(Additional reporting by David Lin; Editing by Muralikumar Anantharaman)
On February 21, <a href="http://www.huffingtonpost.com/2012/02/22/nightline-apple-supplier-foxconn_n_1293393.html?ref=technology" target="_hplink">ABC aired a "Nightline" segment featuring Bill Weir's visit to a Chinese Foxconn factory</a> responsible for making some of Apple's popular devices. During a tour of the factory, Weir says he "expected more robots" but in fact most of the gadgets at Foxconn are made the old-fashioned way: The high tech parts are put together by hand. For example, iPhones are assembled by hand in 141 steps. One iPad takes five days to assemble and passes through 325 sets of hands.
Two shifts of workers toiling in 12 hour shifts can make 300,000 iPad camera modules in one day, not to mention shape sleek iPads out of "raw hunk[s] of aluminum" at a rate of 10,000 per hour. <a href="http://abcnews.go.com/watch/nightline/SH5584743/VD55173552/nightline-221-apples-chinese-factories-exclusive" target="_hplink">Image via Nightline</a>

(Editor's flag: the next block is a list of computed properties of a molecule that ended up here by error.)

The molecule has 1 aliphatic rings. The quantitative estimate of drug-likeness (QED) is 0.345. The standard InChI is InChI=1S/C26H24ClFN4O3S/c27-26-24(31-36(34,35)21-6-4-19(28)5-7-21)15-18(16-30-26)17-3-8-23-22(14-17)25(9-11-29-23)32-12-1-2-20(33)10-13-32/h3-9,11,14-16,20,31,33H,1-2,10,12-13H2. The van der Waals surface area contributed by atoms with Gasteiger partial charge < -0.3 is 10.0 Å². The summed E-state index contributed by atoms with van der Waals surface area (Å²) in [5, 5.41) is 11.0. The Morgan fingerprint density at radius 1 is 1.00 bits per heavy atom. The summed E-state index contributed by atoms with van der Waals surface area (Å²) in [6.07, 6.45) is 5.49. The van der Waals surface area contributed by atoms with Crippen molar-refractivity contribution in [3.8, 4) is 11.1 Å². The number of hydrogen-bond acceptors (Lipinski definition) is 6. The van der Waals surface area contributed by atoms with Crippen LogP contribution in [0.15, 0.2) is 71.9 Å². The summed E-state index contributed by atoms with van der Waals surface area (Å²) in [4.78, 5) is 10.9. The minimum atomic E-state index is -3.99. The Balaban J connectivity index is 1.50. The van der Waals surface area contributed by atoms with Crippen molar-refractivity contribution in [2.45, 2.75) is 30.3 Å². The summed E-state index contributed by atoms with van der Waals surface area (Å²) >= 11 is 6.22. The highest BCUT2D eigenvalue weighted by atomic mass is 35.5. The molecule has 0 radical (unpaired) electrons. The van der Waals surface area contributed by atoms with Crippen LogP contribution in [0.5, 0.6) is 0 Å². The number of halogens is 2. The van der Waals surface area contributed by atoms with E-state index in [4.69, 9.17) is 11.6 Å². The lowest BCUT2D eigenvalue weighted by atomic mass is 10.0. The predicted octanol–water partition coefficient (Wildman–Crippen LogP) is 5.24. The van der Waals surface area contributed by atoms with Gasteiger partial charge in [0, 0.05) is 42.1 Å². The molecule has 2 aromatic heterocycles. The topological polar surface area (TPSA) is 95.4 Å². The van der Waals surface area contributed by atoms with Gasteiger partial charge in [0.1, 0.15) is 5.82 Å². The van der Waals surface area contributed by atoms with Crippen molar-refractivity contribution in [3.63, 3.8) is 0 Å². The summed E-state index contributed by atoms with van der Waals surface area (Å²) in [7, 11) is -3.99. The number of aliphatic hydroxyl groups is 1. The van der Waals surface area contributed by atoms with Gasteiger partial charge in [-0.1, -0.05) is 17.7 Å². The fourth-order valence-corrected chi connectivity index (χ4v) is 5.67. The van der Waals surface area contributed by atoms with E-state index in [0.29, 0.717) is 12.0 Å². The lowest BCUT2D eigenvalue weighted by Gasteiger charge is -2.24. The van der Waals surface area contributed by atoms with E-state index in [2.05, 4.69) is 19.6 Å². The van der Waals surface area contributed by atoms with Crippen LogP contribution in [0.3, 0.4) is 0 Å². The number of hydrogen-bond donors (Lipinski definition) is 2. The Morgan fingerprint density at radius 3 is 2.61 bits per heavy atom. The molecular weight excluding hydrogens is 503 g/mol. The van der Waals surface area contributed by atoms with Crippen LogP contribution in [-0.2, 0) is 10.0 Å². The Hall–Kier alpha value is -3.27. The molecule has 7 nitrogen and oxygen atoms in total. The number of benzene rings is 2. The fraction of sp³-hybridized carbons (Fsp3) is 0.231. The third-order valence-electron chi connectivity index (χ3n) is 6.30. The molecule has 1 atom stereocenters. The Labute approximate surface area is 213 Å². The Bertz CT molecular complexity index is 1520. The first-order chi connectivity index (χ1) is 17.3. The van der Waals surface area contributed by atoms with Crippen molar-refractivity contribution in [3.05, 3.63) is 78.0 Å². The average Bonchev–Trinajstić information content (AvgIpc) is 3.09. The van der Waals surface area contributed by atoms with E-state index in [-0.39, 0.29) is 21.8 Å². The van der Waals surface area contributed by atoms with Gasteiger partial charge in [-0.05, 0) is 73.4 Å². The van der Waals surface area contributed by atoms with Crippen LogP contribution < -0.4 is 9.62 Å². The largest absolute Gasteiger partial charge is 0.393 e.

7 To A Room
Many workers live at the factory, where they pay $17.50 per month to live 7 to a room in Foxconn dormitories. <a href="http://www.forbes.com/sites/connieguglielmo/2012/02/22/nightline-goes-inside-apple-factories-in-china/" target="_hplink">The average starting salary is $285 per month,</a> and workers must pay for their food. <a href="http://abcnews.go.com/watch/nightline/SH5584743/VD55173552/nightline-221-apples-chinese-factories-exclusive" target="_hplink">Image via Nightline</a>
No Free Lunch
Workers get two hour-long meal breaks during each 12-hour shift. They eat together in a cafeteria where they pay $.70 a meal. This is about a quarter of their hourly wage. <a href="http://abcnews.go.com/watch/nightline/SH5584743/VD55173552/nightline-221-apples-chinese-factories-exclusive" target="_hplink">Image via Nightline</a>
Tim Cook Investigated Suicides